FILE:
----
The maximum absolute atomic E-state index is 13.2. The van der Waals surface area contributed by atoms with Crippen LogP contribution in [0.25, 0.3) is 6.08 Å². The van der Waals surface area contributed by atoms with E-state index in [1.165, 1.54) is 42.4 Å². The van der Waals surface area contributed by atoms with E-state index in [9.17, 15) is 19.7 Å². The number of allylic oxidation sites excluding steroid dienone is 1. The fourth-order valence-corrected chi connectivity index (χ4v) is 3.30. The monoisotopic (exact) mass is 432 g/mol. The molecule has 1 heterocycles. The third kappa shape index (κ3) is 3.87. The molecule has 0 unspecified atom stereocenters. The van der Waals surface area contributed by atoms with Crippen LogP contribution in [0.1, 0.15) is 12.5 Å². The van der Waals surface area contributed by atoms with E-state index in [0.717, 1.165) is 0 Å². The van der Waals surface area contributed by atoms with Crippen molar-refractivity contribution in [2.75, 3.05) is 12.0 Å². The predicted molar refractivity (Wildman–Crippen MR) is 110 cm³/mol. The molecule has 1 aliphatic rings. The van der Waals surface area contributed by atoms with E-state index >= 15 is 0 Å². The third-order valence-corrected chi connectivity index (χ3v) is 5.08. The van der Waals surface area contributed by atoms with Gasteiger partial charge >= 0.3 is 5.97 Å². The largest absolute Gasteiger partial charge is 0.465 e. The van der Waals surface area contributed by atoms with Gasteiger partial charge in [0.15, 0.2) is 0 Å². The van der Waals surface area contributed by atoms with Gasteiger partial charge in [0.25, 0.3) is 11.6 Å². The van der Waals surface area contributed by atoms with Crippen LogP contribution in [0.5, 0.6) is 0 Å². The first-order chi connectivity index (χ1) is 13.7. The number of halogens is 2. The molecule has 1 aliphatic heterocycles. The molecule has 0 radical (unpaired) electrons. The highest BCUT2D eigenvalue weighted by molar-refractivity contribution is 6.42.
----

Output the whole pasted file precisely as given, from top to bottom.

The maximum absolute atomic E-state index is 13.2. The van der Waals surface area contributed by atoms with Crippen LogP contribution in [0.25, 0.3) is 6.08 Å². The van der Waals surface area contributed by atoms with E-state index in [1.165, 1.54) is 42.4 Å². The van der Waals surface area contributed by atoms with E-state index in [9.17, 15) is 19.7 Å². The number of allylic oxidation sites excluding steroid dienone is 1. The fourth-order valence-corrected chi connectivity index (χ4v) is 3.30. The monoisotopic (exact) mass is 432 g/mol. The molecule has 1 heterocycles. The third kappa shape index (κ3) is 3.87. The molecule has 0 unspecified atom stereocenters. The van der Waals surface area contributed by atoms with Crippen LogP contribution in [0.1, 0.15) is 12.5 Å². The van der Waals surface area contributed by atoms with E-state index in [0.717, 1.165) is 0 Å². The van der Waals surface area contributed by atoms with Crippen molar-refractivity contribution in [2.75, 3.05) is 12.0 Å². The predicted molar refractivity (Wildman–Crippen MR) is 110 cm³/mol. The molecule has 1 aliphatic rings. The van der Waals surface area contributed by atoms with E-state index >= 15 is 0 Å². The third-order valence-corrected chi connectivity index (χ3v) is 5.08. The van der Waals surface area contributed by atoms with Gasteiger partial charge >= 0.3 is 5.97 Å². The largest absolute Gasteiger partial charge is 0.465 e. The van der Waals surface area contributed by atoms with Gasteiger partial charge in [0.15, 0.2) is 0 Å². The van der Waals surface area contributed by atoms with Gasteiger partial charge in [0.25, 0.3) is 11.6 Å². The van der Waals surface area contributed by atoms with Crippen LogP contribution in [0.5, 0.6) is 0 Å². The first-order chi connectivity index (χ1) is 13.7. The number of halogens is 2. The molecule has 1 aliphatic heterocycles. The molecule has 0 radical (unpaired) electrons. The highest BCUT2D eigenvalue weighted by molar-refractivity contribution is 6.42.